Russia, China, Cuba, and Iran are countries that are in support of Maduro and his government. These countries have proved their loyalty by contributing and offering resources to Maduro in order to aid his office. Both Russia and China have invested into Venezuela with billions of dollars in loans, as means of support from an ally. They continue to support Maduro because they loaned a tremendous amount of money over the past years that if Maduro is run out of office, they will most likely not be repaid. Russia and China will always be on Maduro’s side, for they expect repayments from his government either through money or oil compensation. Another similarity is that both countries don’t approve of outsiders such as the US interfering in foreign affairs. In the eyes of Russia and China, the US has been meddling into issues that they have no business in. The fear is that if the United States seizes Venezuela’s oil assets, Russia and China possibly won’t be able to get their shares in PDVSA, which accounts as repayments for countless loans to the country. Therefore, Russia and China’s assistance to Maduro is based very much on profit and economic purposes. On the other hand, smaller countries like Cuba and Iran support Maduro because of the similarities in their ideology of government. Cuba agrees with Venezuela’s socialist form of government, and in return, has decided to aid them. Cuba decided to provide support through loans of medicine and military, which show their loyalty to their fellow country. Definitely, Maduro has many allies who will back him in the fight for his country, but Guaidó has just as many, if not more, allies.

The US, Canada, Australia, and many European and Latin American countries have recognized Guaidó as Venezuela’s interim president and therefore call for a re-election. The US has a history of conflict with Venezuela over its security forces, which are known for denying any political opposition. The US took the current opportunity to regulate fair and proper elections and show their support for anyone opposing Venezuela’s current style of government. The relationship between the two countries was shaky before, and the new political crisis was the final straw in citing the US against Venezuela’s government and its policies. However reasons for the support of Latin American countries are based on politics and first-hand experience. Many of those countries are right-leaning politically, and if they have the opportunity to overthrow the left’s influence in Venezuela, they will take the chance. They are looking for any possible ways to change Venezuela’s government in order to agree with the other Latin American countries. Furthering the point, Venezuela’s neighbors have directly felt the impact during times when refugees fled directly into their countries. Many Venezuelan citizens flee their country because of economic issues, and would rather take the chance of becoming refugees. Therefore, other Latin American countries want to decrease the number of refugees who will potentially use up their resources because of problems back at home.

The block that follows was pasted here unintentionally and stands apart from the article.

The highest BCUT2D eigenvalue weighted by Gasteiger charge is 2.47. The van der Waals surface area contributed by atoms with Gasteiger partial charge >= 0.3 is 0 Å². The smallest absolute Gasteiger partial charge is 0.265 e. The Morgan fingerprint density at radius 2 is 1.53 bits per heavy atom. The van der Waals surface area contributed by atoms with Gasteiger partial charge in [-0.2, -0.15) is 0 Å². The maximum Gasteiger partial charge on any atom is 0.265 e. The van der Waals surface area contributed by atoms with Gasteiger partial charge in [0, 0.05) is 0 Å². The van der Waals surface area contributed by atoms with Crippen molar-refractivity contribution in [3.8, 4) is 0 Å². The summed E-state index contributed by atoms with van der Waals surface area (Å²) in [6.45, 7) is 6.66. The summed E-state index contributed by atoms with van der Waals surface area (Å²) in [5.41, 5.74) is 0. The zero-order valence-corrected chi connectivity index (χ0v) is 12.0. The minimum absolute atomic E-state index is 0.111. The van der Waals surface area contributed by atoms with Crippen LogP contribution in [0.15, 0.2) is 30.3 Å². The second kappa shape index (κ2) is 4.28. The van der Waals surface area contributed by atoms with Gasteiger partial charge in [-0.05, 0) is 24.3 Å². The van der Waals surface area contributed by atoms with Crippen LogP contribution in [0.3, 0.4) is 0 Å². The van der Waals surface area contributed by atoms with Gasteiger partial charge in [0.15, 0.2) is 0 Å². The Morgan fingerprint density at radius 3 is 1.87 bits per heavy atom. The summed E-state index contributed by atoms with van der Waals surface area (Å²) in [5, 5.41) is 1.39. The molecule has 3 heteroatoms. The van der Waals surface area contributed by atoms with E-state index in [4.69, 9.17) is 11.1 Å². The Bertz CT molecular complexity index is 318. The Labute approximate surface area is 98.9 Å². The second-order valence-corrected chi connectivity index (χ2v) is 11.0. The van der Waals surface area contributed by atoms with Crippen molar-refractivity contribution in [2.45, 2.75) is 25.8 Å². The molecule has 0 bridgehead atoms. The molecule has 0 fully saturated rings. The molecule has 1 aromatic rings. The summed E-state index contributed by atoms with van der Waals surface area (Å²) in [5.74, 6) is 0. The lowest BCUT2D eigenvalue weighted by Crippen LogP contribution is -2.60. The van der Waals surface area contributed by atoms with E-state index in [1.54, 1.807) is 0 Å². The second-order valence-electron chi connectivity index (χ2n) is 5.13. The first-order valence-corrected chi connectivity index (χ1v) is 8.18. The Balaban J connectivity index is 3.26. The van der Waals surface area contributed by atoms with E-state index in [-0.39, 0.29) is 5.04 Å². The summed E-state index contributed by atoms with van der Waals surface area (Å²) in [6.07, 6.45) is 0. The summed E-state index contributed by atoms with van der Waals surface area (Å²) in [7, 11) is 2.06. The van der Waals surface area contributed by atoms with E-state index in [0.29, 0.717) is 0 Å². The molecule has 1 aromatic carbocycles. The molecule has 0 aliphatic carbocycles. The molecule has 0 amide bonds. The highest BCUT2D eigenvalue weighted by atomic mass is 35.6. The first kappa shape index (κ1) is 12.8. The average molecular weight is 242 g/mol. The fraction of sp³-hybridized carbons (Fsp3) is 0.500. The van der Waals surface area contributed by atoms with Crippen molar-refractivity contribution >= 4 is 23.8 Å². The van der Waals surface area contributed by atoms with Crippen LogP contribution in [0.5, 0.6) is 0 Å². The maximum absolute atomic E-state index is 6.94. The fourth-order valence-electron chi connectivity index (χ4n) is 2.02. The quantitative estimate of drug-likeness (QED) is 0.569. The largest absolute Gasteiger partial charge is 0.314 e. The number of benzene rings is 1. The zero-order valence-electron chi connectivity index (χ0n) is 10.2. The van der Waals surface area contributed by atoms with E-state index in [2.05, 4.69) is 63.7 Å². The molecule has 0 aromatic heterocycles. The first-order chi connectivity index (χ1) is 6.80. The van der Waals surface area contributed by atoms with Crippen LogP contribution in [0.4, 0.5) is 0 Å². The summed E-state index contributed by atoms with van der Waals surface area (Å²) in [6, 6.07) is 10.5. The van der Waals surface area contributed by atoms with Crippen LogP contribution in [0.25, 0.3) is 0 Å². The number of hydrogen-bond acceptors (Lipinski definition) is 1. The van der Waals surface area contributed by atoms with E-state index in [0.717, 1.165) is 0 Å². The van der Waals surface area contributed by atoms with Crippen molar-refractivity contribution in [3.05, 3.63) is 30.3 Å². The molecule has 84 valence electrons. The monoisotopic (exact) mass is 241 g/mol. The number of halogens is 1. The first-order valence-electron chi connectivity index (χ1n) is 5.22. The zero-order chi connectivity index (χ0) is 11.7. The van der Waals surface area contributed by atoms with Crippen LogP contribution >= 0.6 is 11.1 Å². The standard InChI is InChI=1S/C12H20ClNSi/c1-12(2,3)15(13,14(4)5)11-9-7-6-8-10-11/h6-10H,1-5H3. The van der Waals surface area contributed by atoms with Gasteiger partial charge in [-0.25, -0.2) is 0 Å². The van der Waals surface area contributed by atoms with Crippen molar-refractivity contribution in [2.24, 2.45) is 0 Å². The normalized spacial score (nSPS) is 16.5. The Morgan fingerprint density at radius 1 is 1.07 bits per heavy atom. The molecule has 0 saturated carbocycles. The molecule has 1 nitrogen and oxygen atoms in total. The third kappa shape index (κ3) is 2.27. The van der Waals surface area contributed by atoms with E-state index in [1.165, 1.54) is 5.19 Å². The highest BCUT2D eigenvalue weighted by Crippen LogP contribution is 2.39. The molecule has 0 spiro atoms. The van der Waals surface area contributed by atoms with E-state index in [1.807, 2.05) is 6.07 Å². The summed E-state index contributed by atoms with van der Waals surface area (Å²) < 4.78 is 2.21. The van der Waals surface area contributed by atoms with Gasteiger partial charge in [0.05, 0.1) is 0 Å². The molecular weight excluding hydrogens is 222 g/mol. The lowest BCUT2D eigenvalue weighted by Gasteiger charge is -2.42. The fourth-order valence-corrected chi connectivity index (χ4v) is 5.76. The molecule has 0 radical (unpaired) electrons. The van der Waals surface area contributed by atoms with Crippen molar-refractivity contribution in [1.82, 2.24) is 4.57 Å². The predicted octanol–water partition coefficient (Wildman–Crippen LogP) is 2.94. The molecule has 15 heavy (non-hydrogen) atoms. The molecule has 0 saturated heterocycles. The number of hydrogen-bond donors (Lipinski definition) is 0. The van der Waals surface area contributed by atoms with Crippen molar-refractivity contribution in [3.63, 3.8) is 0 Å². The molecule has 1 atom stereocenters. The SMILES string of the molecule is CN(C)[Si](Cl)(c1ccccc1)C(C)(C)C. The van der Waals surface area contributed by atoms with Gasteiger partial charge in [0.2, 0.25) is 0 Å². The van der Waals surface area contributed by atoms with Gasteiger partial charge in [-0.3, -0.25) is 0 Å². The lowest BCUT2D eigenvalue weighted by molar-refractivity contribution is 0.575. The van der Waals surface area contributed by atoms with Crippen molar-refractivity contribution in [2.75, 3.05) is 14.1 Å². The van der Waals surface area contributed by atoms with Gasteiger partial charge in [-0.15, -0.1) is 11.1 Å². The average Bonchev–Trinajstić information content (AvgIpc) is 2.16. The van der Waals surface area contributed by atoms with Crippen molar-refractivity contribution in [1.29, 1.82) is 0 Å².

Does Maduro have the responsibility of maintaining and properly restoring Venezuela, or should Guaidó be rightfully presented the job as President?